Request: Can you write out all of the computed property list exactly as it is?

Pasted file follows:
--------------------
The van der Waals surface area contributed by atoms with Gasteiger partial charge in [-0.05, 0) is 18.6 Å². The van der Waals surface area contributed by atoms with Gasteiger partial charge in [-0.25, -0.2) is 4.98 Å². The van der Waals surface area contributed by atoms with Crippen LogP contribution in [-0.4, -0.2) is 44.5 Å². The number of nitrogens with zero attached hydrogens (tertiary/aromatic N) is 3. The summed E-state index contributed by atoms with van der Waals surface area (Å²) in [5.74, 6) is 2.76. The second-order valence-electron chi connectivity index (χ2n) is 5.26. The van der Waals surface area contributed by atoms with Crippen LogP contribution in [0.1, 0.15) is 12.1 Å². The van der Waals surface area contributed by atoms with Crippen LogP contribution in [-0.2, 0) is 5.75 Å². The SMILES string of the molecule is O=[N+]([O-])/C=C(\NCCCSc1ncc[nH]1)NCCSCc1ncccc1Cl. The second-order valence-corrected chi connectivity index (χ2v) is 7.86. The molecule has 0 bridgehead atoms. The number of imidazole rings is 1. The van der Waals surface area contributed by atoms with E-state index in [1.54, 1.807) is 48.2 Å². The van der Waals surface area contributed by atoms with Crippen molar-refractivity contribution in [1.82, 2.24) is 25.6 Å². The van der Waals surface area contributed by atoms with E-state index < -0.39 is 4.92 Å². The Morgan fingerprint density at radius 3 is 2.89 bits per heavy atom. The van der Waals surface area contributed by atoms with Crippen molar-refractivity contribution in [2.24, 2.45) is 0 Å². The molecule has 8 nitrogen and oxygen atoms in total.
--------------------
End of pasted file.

The van der Waals surface area contributed by atoms with Gasteiger partial charge in [-0.05, 0) is 18.6 Å². The van der Waals surface area contributed by atoms with Gasteiger partial charge in [-0.25, -0.2) is 4.98 Å². The van der Waals surface area contributed by atoms with Crippen LogP contribution in [-0.4, -0.2) is 44.5 Å². The number of nitrogens with zero attached hydrogens (tertiary/aromatic N) is 3. The summed E-state index contributed by atoms with van der Waals surface area (Å²) in [5.74, 6) is 2.76. The second-order valence-electron chi connectivity index (χ2n) is 5.26. The van der Waals surface area contributed by atoms with Crippen LogP contribution in [0.1, 0.15) is 12.1 Å². The van der Waals surface area contributed by atoms with Crippen LogP contribution in [-0.2, 0) is 5.75 Å². The SMILES string of the molecule is O=[N+]([O-])/C=C(\NCCCSc1ncc[nH]1)NCCSCc1ncccc1Cl. The second-order valence-corrected chi connectivity index (χ2v) is 7.86. The molecule has 0 bridgehead atoms. The number of imidazole rings is 1. The van der Waals surface area contributed by atoms with E-state index in [1.54, 1.807) is 48.2 Å². The van der Waals surface area contributed by atoms with Crippen molar-refractivity contribution in [1.82, 2.24) is 25.6 Å². The van der Waals surface area contributed by atoms with E-state index < -0.39 is 4.92 Å². The Morgan fingerprint density at radius 3 is 2.89 bits per heavy atom. The van der Waals surface area contributed by atoms with Crippen molar-refractivity contribution in [2.24, 2.45) is 0 Å². The molecule has 8 nitrogen and oxygen atoms in total.